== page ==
By Dion Evans,
Sometimes before there are any visible manifestations of domestic violence, there is the manifestation of power and control.
What potential role does the church play in the manipulation of that power and control?
I believe church leadership must counsel according to the teachings of the Bible.
But what happens when a person in the relationship seeks to “use the Scriptures” to obtain power and control over a spouse or significant other?
In some instances the church is failing in its oversight of how the interpretations are applied within the relationship, thus setting up potential domestic abuse as a result of misinterpretation.
Once Scriptures are misinterpreted, and by default, misapplied, the couple is left vulnerable to at least eight identifiable behaviors that can lead to domestic violence.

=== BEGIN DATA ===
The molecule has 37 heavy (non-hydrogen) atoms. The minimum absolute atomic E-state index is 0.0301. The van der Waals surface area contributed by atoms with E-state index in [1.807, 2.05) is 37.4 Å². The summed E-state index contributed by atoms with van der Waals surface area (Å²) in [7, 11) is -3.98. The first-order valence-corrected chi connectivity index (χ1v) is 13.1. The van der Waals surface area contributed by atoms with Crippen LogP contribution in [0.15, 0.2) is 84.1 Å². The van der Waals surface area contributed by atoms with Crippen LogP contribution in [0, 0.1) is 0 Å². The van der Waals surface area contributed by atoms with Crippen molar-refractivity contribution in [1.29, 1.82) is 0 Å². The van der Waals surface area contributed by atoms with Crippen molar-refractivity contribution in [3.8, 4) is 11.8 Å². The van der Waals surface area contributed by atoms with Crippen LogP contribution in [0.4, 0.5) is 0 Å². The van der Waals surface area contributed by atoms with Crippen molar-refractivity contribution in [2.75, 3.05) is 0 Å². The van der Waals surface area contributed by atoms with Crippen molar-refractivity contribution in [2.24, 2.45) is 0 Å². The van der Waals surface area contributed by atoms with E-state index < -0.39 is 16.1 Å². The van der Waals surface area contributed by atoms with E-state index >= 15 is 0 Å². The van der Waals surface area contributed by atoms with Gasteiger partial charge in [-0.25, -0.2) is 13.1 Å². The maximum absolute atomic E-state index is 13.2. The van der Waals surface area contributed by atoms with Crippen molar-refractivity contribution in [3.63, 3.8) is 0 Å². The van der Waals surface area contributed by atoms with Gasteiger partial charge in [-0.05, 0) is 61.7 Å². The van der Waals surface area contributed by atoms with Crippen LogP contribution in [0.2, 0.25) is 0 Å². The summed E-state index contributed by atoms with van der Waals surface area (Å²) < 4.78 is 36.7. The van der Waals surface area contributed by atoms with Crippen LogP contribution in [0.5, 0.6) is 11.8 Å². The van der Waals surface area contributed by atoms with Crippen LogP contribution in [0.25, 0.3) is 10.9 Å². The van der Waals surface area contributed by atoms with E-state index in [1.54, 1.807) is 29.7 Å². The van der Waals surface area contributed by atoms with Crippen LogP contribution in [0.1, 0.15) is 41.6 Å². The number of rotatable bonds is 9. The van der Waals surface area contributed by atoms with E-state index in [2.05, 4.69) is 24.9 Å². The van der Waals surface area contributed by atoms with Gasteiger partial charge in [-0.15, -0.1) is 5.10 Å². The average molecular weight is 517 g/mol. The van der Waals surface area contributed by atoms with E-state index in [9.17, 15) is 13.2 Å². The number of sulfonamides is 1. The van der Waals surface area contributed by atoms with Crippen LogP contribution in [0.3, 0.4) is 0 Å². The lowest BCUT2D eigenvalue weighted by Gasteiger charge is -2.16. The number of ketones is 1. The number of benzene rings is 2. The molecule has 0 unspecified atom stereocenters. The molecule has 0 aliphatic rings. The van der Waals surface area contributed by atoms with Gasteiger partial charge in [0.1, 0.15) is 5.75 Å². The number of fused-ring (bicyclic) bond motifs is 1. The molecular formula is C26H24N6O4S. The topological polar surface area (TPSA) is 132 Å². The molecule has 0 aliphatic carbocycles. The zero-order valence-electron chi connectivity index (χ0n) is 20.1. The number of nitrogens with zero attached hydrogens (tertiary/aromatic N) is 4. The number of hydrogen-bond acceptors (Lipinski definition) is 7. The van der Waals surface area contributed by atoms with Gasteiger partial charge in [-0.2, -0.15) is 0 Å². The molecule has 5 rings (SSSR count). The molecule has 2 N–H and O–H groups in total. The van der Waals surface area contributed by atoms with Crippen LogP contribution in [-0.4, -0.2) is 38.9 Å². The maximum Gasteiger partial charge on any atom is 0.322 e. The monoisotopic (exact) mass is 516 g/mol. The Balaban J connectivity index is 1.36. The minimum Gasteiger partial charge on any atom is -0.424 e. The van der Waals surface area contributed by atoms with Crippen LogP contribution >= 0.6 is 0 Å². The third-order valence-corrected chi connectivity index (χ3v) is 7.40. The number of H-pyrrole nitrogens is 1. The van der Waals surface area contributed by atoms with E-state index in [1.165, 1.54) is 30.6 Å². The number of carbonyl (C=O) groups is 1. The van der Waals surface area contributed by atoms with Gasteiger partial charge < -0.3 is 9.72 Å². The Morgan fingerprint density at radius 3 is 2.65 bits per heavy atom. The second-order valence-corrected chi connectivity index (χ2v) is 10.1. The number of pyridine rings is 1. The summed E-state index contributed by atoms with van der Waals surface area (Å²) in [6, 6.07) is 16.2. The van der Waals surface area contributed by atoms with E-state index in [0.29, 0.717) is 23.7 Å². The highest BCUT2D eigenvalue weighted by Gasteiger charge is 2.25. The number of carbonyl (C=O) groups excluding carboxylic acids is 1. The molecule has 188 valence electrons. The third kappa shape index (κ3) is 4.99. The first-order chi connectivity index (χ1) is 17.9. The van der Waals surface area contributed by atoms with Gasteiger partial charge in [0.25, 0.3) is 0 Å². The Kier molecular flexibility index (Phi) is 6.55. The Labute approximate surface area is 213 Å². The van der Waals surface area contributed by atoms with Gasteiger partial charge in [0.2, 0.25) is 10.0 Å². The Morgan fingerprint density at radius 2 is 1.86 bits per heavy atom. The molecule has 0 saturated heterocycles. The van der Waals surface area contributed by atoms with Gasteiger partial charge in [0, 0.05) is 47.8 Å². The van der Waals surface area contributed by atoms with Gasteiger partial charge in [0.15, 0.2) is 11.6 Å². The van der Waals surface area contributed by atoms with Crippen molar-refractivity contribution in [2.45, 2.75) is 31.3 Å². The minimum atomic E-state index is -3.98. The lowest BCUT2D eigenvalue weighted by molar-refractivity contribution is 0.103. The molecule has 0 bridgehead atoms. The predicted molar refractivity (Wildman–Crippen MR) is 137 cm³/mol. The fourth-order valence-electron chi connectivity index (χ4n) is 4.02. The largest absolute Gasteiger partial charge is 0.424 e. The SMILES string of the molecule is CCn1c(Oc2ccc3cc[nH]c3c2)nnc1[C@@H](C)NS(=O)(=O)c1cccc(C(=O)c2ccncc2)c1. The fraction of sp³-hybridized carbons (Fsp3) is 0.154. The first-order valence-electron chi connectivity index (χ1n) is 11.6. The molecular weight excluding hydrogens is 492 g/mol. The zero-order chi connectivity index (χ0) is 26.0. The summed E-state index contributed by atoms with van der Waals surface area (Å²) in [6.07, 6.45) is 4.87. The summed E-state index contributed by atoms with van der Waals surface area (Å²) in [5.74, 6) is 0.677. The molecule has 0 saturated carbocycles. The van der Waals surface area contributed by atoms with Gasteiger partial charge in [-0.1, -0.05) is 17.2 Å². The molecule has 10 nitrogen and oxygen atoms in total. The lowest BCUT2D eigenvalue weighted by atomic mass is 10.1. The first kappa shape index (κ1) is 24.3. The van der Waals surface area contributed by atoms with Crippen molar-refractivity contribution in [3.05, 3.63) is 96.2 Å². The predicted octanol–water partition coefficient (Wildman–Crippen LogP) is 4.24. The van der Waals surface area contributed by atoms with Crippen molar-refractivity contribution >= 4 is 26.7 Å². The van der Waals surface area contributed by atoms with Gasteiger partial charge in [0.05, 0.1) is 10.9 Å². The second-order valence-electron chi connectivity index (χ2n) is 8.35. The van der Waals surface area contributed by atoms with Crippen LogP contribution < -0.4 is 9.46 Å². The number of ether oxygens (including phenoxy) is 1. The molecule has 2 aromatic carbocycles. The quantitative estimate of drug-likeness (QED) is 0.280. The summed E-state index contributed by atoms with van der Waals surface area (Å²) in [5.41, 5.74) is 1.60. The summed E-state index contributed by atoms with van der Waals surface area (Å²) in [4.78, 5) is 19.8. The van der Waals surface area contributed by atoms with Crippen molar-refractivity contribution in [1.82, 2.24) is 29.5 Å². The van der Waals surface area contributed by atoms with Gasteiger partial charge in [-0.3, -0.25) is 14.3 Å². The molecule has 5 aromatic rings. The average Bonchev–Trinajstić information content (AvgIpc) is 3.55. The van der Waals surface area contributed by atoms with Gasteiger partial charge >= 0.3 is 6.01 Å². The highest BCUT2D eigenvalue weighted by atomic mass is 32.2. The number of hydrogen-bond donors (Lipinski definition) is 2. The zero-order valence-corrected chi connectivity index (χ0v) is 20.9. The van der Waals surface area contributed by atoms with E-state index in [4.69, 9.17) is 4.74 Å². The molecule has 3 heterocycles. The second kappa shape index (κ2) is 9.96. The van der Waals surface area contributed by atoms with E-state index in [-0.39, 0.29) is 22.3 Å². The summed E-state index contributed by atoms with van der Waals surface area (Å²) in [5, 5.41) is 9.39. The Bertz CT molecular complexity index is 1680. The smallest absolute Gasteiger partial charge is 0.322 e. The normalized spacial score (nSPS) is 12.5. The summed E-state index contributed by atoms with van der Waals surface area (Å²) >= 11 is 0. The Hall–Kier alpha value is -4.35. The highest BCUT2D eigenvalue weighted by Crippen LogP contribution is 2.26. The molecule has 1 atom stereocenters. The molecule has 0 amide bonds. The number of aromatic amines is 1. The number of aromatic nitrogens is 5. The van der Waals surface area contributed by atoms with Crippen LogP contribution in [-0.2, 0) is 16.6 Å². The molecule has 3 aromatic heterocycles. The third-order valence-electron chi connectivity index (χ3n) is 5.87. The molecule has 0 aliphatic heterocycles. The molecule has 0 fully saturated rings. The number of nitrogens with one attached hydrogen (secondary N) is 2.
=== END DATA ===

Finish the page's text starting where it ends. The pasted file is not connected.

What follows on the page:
First, the use of intimidation: this can be done by looks or gestures. Second, emotional abuse: this can be done by calling one out of their names or seeking to make them believe they are guilty of something.
Third, Isolation: this can be done by controlling whom the person sees or where he or she can go. Fourth, minimizing, denying and blaming: this can be done by making light of manifested abuse, shifting abuses blame. Fifth, by using children: this can be done by threatening to take the children away from the spouse.
Sixth, male privilege: this can be done by the man seeking to treat the woman like a servant or defining himself as a king. Seventh, economic abuse: this is done by withholding money or not allowing access to family income. Eighth, coercion and threats: this can be done by threatening to leave (even suicide) or threatening to report the other person to some government agency.
Any one of these eight issues is the groundwork for power and control. Once someone within the relationship seeks to live beyond his or her control or power, the person may use physical or sexual violence to maintain that position.